managerialist tool that reduces teaching to
    performance (or compliance) and curricular reform
    to a technical process. (Hargreaves et al., 2001)

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20
Contrasting views on IT literacy as a strategy
for global competitiveness
  • Computer literacy for competitiveness in the
    workplace
  • For many Filipino youths, high school is the
    highest level of education that they will be able
    to afford and attain before they join the work
    force.Work force productivity and
    competitiveness depend much on the modern
    worker's ability to harness the tools and
    resources available on the Internet. It is
    imperative that our public high school students
    gain basic literacy in the Internet environment
    as early as possible. (GILAS, 2005)
  • Technology literacy is only one of eight types of
    literacy that individuals need to be able to use
    and produce knowledge in the 21st century.
    (NCREL, 2003)
  • The global knowledge-based economy requires
    highly skilled knowledge workers (Olssen and
    Peters, 2005, p. 333), and highly trained
    scientific, technological, and processing
    personnelwith sophisticated research skills, who
    can understand fully material, scientific,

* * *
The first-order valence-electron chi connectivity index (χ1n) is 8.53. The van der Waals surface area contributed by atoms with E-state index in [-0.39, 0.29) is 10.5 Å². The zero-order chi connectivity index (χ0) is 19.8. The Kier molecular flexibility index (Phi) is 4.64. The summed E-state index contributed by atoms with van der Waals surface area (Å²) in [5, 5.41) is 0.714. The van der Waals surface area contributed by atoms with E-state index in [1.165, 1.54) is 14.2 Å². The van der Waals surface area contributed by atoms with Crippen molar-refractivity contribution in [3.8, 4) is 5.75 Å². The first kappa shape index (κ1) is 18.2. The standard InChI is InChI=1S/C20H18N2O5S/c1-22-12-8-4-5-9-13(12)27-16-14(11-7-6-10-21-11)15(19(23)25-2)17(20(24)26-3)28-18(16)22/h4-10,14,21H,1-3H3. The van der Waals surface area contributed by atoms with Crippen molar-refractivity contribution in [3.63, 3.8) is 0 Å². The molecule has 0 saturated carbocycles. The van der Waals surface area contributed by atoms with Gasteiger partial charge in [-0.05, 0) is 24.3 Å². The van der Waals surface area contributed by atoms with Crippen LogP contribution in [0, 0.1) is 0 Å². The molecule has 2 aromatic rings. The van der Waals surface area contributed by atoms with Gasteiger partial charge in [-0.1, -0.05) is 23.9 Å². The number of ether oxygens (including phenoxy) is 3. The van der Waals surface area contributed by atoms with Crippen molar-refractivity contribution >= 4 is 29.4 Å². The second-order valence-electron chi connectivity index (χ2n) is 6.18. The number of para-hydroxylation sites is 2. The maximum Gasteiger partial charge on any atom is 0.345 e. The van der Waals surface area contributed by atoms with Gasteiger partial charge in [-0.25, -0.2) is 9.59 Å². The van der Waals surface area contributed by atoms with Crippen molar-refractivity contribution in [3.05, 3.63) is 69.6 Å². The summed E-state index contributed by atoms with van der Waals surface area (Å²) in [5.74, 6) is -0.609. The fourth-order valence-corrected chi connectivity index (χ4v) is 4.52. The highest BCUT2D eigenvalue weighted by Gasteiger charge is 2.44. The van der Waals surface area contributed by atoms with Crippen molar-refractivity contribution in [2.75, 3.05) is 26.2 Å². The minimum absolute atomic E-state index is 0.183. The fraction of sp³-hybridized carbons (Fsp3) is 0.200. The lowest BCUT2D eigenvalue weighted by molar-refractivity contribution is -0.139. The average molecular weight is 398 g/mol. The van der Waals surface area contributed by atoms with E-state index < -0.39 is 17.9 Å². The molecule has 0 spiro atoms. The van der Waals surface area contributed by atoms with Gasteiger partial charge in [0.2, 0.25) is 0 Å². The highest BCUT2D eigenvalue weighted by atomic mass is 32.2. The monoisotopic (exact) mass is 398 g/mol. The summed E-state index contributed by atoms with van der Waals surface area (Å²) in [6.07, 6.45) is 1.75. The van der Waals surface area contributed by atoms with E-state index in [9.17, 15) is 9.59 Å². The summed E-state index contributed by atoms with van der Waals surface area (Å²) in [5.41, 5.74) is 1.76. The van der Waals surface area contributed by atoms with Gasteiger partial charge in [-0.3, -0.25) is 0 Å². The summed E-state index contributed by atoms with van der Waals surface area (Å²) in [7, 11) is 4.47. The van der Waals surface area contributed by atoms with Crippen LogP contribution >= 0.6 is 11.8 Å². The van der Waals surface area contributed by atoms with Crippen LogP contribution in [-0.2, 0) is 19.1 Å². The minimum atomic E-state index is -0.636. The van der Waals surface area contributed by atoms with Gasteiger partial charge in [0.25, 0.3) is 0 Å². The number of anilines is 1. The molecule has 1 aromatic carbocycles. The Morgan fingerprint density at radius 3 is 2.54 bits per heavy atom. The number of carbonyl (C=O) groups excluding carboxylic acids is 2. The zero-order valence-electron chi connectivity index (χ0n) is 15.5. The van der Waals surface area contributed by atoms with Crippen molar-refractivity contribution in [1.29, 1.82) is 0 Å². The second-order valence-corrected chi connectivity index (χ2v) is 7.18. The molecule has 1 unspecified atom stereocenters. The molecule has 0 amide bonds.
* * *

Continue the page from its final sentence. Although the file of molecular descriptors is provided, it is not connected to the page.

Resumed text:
technological, managerial, and social
    developments, and who can take the lead in their
    assessment, adaptation, and local application.
    (Haddad and Draxler, 2002)

21
Contrasting views on IT literacy as a strategy
for global competitiveness
  • The government call for schools to produce
    graduates with the IT and English language skills
    needed to fill the 40,000 call center jobs that
    become available each year
  • Schools contract the diploma disease from
    trying to comply with training and allocation
    pressures (Little, 1994, p. 66).
  • This bolsters the global division of labor in
    which much of the labor intensive manufacturing
    and services is being relocated to wherever in
    the world production costs are lowest (Tikly,
    2001, p. 159) In this scenario, developing
    countries like the Philippines become globally
    competitive by developing low-level skills that
    are needed for the new global production
    processes, while neglecting to build capacity in
    high value-added sectors.

22
Economic realities and tradeoffs